Friendly Neighborhood Spider-Man: Mystery Date

Friendly Neighborhood Spider-Man: Mystery Date
Friendly Neighbourhood Spider-Man Mystery Date review
  • North American Publisher / ISBN: Marvel - 0-7851-2217-6
  • Release date: 2007
  • UPC: 9780785122173
  • Contains adult content?: no
  • Does this pass the Bechdel test?: yes
  • Positive minority portrayal?: yes
  • CATEGORIES: Superhero

As the stories collected here were published, the Marvel superheroes lined up against one another either agreeing or disagreeing with the concept that the government should keep a register of their civilian identities. In Civil War, Spider-Man revealed himself as Peter Parker, and the problems resulting from that are Peter David’s starting point for Mystery Date.

The left hand sample art is by Todd Nauck then just starting out, and drawing comics more conventionally than he would later, but already with a dynamic sense of storytelling. Time hasn’t been kind to Spider-Man’s red and gold costume, but Nauck makes the most of it while excelling when it comes to Mysterio, all three versions of him as mixed by David into the three-part opening story. Mysterio’s methods involve illusion, and once that’s explained, it enables David and Nauck to drop in all kinds of strangeness.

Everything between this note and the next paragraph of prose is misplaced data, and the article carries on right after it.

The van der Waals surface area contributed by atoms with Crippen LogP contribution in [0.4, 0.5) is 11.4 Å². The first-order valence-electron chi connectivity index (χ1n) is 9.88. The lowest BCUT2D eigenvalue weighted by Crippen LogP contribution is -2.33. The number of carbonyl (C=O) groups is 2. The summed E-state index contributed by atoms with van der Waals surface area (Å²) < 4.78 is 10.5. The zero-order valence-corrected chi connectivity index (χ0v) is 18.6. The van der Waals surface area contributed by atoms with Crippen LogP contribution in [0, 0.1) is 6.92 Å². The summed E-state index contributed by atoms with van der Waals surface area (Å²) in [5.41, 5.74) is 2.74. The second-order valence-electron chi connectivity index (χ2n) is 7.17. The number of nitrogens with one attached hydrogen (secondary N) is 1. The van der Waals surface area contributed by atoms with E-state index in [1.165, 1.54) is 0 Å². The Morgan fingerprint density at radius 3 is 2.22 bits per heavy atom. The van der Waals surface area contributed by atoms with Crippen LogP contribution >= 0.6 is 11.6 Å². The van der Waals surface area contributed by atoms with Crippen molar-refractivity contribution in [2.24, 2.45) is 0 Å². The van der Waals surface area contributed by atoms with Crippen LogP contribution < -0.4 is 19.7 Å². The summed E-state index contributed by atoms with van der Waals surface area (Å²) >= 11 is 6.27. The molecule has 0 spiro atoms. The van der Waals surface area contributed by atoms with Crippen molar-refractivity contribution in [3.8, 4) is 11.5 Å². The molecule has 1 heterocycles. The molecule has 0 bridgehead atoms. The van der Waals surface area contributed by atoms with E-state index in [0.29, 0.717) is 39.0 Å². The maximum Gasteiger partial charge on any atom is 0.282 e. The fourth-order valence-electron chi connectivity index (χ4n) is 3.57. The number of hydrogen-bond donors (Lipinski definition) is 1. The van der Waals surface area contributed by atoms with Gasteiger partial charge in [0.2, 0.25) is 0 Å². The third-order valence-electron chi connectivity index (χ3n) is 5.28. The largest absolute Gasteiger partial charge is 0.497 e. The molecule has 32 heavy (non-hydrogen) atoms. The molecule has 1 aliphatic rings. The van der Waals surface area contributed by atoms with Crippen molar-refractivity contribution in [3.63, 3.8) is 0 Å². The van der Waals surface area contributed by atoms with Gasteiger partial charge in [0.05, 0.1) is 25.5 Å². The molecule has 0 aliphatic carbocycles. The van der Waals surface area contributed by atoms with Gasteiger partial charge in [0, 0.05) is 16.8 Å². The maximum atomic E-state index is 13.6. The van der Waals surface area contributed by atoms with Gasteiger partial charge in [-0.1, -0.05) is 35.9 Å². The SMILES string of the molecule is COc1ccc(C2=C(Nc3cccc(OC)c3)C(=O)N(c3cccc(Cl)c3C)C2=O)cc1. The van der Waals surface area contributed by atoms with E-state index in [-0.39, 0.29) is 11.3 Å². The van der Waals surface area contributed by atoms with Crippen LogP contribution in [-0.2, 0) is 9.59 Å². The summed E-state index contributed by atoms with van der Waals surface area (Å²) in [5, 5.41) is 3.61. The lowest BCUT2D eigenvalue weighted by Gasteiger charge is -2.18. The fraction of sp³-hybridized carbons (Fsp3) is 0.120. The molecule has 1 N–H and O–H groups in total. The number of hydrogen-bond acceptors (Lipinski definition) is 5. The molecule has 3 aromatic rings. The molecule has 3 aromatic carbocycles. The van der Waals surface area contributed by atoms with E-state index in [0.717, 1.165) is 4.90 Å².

David’s back to smart sitcom for the opening of the second story, in which villains figure it’s open day to attack the school Peter Parker teaches at. As is forcefully explained, although not by Spider-Man himself, if he’s able to beat them under normal conditions, what makes them think attacking a school is a smart idea? David doesn’t lack for smart ideas, including how Peter Parker can remain a teacher when his identity is known, a kiss and tell book, and a look into the Vulture’s background. A couple of pages add a layer of tragedy to his circumstances, before David creatively negates all the ways the Vulture’s been beaten in the past. He’s used to interrupt a neat cascade of personal moments investigating others affected by learning who Spider-Man is. Everything is phenomenally well drawn by Scot Eaton. Anyone intrigued by the subplot featuring the mysterious Miss Arrow is directed to Back in Black, where the continuity plays out.

Once again, this material was published alongside J. Michael Straczynski producing one of the greatest ever Spider-Man runs, but it’s never acknowledged how close David was pushing him. Mystery Date is another fine collection, available ludicrously cheaply for the enjoyment on offer. It’s combined with the previous Derailed in Friendly Neighborhood Spider-Man by Peter David: The Complete Collection.